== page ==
The 21st century has seen new people coming into the dog world who would receive a lot of push back from old, established breeders who simply wanted to protect their own interests. At the turn of the century, the newly popular e-mail groups saw breeders, who rose up through the ‘80s and ‘90s, tearing down those who had been active since the ‘60s and ‘70s. Bragging rights were granted to those who could claim that they had bred the least.

    This did vary from breed to breed, as it always depends on who is at the top. Where the people at the top wanted to see new people in the breed, newcomers were helped and supported—and so were their existing breeders. In other breeds, they were terrified of losing their place in the sun and did everything they could to discourage newcomers and warn them against existing breeders who were their competition.

    There has been much discussion about the future, and that Juniors and young people are our future. Encouraging them is a good thing, but will they still be involved 20 years from now? What we need “today” are the 40-somethings and 50-plus empty nesters who could be active for the next 20-plus years, married, single or divorced, and who have a home of their own.

    These are the people who could be showing dogs starting this year and for the next several years. Some could become breeders, but others will continue to buy their next show puppy from an existing breeder. They will join clubs—and they will be willing to work for them.

    Clubs should not continue to ignore pet owners. Their next dog or the one after that could be a show dog! In the meantime, that new pet owner will happily handle the raffle tickets or refreshments at a show, as they will not be focused on watching what goes on in the ring. They can also monitor things like pending legislation that will affect all dogs, their owners, and their breeders.

    If we are to change the status quo, we need to use fresh eyes on the future.

    Stephanie Hunt-Crowley

    Stephanie Hunt-Crowley started showing and breeding dogs as a teenager back in the UK. Her “heart breed” has always been the Afghan Hound, but she was also one of the early breeders who helped to introduce the American Cocker Spaniel to the UK. Her Am. Ch. The Agitator (Imp. USA) won Best AVNSC at Crufts before the breed had classes there, and the first year CCs were on offer she won the bitch CC with an American import. Stephanie started writing about dogs, contributing to breed note columns in the weekly dog press, and producing a newsletter for the South Afghan Club. Chandhara exports have won championship titles in several countries, but Stephanie also imported Afghan Hounds from the United States and Spain. She was approved by the Kennel Club to award CCs in the breed, and the year after that she relocated permanently to live in the United States. Stephanie has also judged the breed in the United States, Canada, Australia, and New Zealand. She was a regular columnist for the American breed magazine Afghan Hound International and a contributor to Afghan Hound Review. She also wrote for Dogs in Review. Stephanie bred a number of American and Canadian show ring and lure coursing champions. She now lives in rural France.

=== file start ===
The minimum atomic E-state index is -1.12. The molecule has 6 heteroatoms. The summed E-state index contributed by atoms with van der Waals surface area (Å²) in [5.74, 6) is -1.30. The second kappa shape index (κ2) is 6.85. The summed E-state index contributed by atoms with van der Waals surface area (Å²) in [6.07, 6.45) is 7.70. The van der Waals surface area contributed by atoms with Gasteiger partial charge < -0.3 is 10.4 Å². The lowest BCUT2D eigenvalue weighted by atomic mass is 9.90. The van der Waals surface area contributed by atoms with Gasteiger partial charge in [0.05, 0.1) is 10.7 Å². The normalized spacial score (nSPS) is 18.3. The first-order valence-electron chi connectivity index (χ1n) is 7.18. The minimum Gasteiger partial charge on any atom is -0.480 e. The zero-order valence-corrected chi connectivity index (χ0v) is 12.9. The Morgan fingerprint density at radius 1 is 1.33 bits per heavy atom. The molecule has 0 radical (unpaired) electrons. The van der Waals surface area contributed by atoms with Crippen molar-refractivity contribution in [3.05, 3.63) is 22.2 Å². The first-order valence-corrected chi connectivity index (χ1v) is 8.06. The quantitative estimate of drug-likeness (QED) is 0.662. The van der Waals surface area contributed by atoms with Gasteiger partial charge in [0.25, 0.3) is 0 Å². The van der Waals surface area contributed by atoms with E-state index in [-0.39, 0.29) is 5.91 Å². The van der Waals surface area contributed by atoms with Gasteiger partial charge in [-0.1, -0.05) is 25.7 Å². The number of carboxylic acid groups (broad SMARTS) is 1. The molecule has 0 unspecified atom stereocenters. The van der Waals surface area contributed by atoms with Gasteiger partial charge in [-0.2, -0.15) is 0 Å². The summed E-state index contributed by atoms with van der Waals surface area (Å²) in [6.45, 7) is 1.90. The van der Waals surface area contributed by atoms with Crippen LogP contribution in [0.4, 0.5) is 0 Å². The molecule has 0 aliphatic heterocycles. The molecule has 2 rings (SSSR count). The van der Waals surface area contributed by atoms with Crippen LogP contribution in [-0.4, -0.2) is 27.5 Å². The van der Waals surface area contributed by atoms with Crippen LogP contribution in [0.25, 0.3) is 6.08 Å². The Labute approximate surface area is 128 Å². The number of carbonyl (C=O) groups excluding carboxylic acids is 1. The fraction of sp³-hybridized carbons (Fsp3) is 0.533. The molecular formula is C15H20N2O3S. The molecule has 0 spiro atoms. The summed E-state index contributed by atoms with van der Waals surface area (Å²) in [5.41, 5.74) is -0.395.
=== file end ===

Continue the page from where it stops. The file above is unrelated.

• Stephanie Hunt-Crowley started showing and breeding dogs as a teenager back in the UK. Her “heart breed” has always been the Afghan Hound, but she was also one of the early breeders who helped to introduce the American Cocker Spaniel to the UK. Her Am. Ch. The Agitator (Imp. USA) won Best AVNSC at Crufts before the breed had classes there, and the first year CCs were on offer she won the bitch CC with an American import. Stephanie started writing about dogs, contributing to breed note columns in the weekly dog press, and producing a newsletter for the South Afghan Club. Chandhara exports have won championship titles in several countries, but Stephanie also imported Afghan Hounds from the United States and Spain. She was approved by the Kennel Club to award CCs in the breed, and the year after that she relocated permanently to live in the United States. Stephanie has also judged the breed in the United States, Canada, Australia, and New Zealand. She was a regular columnist for the American breed magazine Afghan Hound International and a contributor to Afghan Hound Review. She also wrote for Dogs in Review. Stephanie bred a number of American and Canadian show ring and lure coursing champions. She now lives in rural France.